Dean left and I was awoken by room service and escorted down to a holding area for breakfast with the other prison... er, Indians. Packed tightly in an elevator the Indians looked nervous while the Russian security looked dour, his doughy pimply face still unsmiling. Each floor revealed another strange, unsmiling Russian face staring straight through us, unhappily trapped as we were in this hotel. As with all our Russian food, breakfast was meager, but it bonded me to the Indians so that we became friends and they gave me advice on navigating India. They even helped me through customs and finding my bag at the airport. A nice 22 year old kid, Abhishek, whom I'd snagged a couple beers before the flight at the airport gave me his mother's number in Delhi in case I ran into trouble. And, of course, he asked me if I was on Facebook.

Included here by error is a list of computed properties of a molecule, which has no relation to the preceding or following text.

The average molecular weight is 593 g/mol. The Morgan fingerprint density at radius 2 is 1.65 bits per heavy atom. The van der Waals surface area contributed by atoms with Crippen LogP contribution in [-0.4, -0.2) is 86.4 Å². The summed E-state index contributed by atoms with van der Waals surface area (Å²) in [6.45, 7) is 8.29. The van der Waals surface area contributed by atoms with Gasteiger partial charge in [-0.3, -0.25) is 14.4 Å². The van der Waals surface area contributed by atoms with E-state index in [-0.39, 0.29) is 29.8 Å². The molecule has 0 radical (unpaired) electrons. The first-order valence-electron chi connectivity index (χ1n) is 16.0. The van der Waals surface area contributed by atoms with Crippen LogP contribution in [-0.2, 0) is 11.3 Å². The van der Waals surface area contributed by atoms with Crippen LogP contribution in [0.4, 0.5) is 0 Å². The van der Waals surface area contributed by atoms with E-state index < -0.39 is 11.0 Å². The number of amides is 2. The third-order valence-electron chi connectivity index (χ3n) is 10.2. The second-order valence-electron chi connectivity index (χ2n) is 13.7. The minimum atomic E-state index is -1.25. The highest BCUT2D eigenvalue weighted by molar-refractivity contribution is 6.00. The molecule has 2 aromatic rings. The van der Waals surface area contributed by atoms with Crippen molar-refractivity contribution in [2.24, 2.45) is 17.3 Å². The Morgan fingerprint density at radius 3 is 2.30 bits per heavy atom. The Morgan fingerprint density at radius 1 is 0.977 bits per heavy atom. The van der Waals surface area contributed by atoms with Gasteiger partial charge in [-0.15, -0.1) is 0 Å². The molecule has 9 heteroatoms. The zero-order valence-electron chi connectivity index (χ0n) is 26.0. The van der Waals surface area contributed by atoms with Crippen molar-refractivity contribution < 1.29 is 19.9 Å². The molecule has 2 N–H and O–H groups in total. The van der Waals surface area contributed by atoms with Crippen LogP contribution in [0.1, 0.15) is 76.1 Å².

I arrived in Delhi to the sad news that Benazir Bhutto was assassinated. I stood in customs staring at the screen trying to understand what had happened while Russians pushed past me roughly, still unsmiling.

A Journey to India

December 25, 2007

Preparing for India is long and involved. It included three weeks of inoculations for hepatitis A and B, typhoid, polio (booster), tetanus, and malaria pills which I take for the duration of the trip. I've had to buy sunscreen, mosquito repellant, a sheet sleeping bag, a flashlight, padlock, sarong (thanks Sarah!) and a host of other supplies I'm not exactly sure when or how will come in handy. But I'm taking it on faith from more experienced travelers than I that they are all necessary.